Keeping Christmas

Maddie, SkyeJune11,12 001In a world that seems not only to be changing, but even to be dissolving, there are some tens of millions of us who want Christmas to be the same…with the same old greeting “Merry Christmas” and no other.

We long for the abiding love among men of good will which the season brings…

believeing in this ancient miracle of Christmas with its softening, sweetening influences to tug at our heart strings once again. We want to hold on to the old customs and traditions because they strengthen our family ties,

bind us to our friends,

make us one with all mankind

for whom the Child was born, and bring us back again to the God Who gave His only begotten Son, that “whosoever believeth in Him should not perish, but have everlasting life.”

So we will not “spend” Christmas…

nor “observe’ Christmas.

We will “keep” Christmas – keep it as it is…

in all the loveliness of its ancient traditions.

May we keep it in our hearts,

that we may be kept in its hope.”

from a sermon by Peter Marshall  “Let’s Keep Christmas”

Light One Candle


Last night we attended a Christmas concert at our 11 year old granddaughter’s school.  As one of the older children, she walked tall and proud to her seat to play her flute in a medley of Christmas music and we loved it.  Soon the stage was filled many smaller children who sang and jingled their bells.  One of their songs stuck in my head, and I have hummed it all day. A  a simple song, “Light One Candle” by Natalie Sleeth.
Light one candle for hope,
One bright candle for hope.
He brings hope to everyone.
He comes. He comes.
Verses 2, 3 and-4 replace hope with peace, joy, and love.
As we light the candles in our Advent wreaths and welcome His coming, may our song be the same. He comes. He comes.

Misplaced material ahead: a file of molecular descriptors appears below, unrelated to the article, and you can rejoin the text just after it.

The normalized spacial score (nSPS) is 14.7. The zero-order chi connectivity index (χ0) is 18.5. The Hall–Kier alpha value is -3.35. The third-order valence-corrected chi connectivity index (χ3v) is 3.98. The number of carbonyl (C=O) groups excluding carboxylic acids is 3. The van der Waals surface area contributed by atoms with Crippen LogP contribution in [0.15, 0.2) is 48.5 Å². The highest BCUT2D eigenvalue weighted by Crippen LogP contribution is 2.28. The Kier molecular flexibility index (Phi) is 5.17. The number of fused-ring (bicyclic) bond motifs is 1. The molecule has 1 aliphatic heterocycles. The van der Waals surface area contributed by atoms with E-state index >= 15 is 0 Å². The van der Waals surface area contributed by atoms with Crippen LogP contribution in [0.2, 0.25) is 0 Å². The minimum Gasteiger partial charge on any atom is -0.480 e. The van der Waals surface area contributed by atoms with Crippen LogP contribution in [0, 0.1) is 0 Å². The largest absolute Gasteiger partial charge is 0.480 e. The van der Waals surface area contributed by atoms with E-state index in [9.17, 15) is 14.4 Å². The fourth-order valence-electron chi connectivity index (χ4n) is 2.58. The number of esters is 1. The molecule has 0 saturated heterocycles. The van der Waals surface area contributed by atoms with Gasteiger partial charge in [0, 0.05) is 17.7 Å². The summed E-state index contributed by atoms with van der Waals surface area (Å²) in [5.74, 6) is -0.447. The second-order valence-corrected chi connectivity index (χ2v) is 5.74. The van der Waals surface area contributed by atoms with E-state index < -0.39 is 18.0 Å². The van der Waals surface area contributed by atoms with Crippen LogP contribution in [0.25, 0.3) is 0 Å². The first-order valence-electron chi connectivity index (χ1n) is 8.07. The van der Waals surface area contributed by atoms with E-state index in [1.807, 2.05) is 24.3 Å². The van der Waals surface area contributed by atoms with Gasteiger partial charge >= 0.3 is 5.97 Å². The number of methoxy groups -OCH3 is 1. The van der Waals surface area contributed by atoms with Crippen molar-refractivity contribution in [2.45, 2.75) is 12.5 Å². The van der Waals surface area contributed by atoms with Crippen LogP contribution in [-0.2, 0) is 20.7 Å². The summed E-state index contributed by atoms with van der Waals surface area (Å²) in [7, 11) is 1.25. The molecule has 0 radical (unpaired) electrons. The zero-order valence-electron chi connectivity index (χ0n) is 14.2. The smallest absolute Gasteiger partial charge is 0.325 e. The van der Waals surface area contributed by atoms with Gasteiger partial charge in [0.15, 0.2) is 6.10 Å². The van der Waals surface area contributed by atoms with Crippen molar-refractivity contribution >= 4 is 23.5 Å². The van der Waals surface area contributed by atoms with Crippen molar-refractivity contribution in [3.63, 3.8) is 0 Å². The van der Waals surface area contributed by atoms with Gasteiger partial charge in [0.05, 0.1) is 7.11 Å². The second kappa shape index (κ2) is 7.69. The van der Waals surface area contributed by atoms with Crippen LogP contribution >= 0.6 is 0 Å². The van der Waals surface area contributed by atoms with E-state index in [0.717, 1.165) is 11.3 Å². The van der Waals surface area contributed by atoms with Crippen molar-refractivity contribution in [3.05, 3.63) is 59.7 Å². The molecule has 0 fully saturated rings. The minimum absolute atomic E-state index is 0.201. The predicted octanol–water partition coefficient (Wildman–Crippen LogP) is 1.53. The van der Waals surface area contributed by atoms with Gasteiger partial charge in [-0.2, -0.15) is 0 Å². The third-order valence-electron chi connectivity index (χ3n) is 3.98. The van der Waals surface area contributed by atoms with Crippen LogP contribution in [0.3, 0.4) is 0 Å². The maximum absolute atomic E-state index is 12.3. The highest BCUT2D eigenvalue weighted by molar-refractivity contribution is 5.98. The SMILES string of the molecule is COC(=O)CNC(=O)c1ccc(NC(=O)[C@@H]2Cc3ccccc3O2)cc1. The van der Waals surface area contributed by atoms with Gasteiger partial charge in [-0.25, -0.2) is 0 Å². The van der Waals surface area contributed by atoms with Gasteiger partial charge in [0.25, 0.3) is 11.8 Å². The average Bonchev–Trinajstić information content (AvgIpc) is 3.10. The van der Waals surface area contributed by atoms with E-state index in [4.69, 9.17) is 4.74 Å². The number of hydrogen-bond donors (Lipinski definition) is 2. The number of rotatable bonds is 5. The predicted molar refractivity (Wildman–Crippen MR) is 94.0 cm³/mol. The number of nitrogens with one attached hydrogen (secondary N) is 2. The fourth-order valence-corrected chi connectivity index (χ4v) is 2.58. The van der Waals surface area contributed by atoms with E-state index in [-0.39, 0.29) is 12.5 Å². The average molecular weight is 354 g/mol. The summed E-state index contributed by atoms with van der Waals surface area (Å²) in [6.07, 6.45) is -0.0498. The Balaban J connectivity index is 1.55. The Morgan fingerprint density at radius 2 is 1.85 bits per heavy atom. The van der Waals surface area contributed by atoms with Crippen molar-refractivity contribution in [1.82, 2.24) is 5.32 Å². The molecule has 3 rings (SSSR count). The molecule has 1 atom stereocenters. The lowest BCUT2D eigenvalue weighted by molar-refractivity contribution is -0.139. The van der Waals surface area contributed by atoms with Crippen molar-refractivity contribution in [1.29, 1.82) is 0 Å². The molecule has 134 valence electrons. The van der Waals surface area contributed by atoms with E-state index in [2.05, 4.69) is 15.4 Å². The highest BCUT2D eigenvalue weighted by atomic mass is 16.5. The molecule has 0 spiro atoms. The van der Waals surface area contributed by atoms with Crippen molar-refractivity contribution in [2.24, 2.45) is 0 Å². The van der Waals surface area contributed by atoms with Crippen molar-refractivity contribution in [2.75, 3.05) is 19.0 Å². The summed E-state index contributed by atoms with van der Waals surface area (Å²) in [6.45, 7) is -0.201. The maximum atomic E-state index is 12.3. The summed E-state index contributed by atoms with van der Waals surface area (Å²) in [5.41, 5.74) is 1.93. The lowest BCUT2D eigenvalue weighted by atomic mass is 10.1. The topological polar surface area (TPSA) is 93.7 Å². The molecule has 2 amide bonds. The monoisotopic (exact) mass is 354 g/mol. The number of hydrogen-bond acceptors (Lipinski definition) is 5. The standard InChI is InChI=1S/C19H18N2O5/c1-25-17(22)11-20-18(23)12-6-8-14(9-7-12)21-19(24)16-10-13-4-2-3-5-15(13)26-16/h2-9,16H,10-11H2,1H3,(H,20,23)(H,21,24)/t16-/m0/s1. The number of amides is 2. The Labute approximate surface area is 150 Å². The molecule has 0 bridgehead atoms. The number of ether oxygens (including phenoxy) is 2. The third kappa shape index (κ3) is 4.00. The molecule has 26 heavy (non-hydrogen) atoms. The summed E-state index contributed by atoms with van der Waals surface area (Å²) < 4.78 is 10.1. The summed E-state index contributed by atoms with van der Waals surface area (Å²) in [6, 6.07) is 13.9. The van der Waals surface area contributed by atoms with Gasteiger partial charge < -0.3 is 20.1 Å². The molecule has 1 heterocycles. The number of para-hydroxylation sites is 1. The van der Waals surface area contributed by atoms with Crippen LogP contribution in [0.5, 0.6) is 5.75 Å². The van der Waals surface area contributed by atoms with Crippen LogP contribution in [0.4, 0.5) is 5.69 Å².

Let Christmas Unfold

008In our garden we plant host plants like Milkweed, fennel,dill and parsley  for butterflies. Once the larvae ravenously feed on these and undergo the change to chrysalis, nothing much seems to be happening until, metamorphosis complete, the limp wet wings begin to emerge and struggle to unfurl.  During this process if there is any attempt to help or rush the struggle, averting the necessary conditions for growth and transformation, the butterfly will not fly or live.

In many ways, Advent is a similar process of waiting and transformation. We may be tempted to rush the slow but steady journey but we need to take the time to live and lean into the meaning and experience of the coming of Christ.  It is not yet Christmas.  It is Advent, a time to anticipate the story and meaning.  In her book Simply Wait, Pamela Hawkins suggests that we take a walk through our home, room by room, and say a short blessing in each space.  “Take your time, imagine how you will live in this time and place over the next few weeks in ways that could help you not to hurry Christmas.”

What other ways help you be present to this Advent day and let Christmas unfold?

Unbroken Peace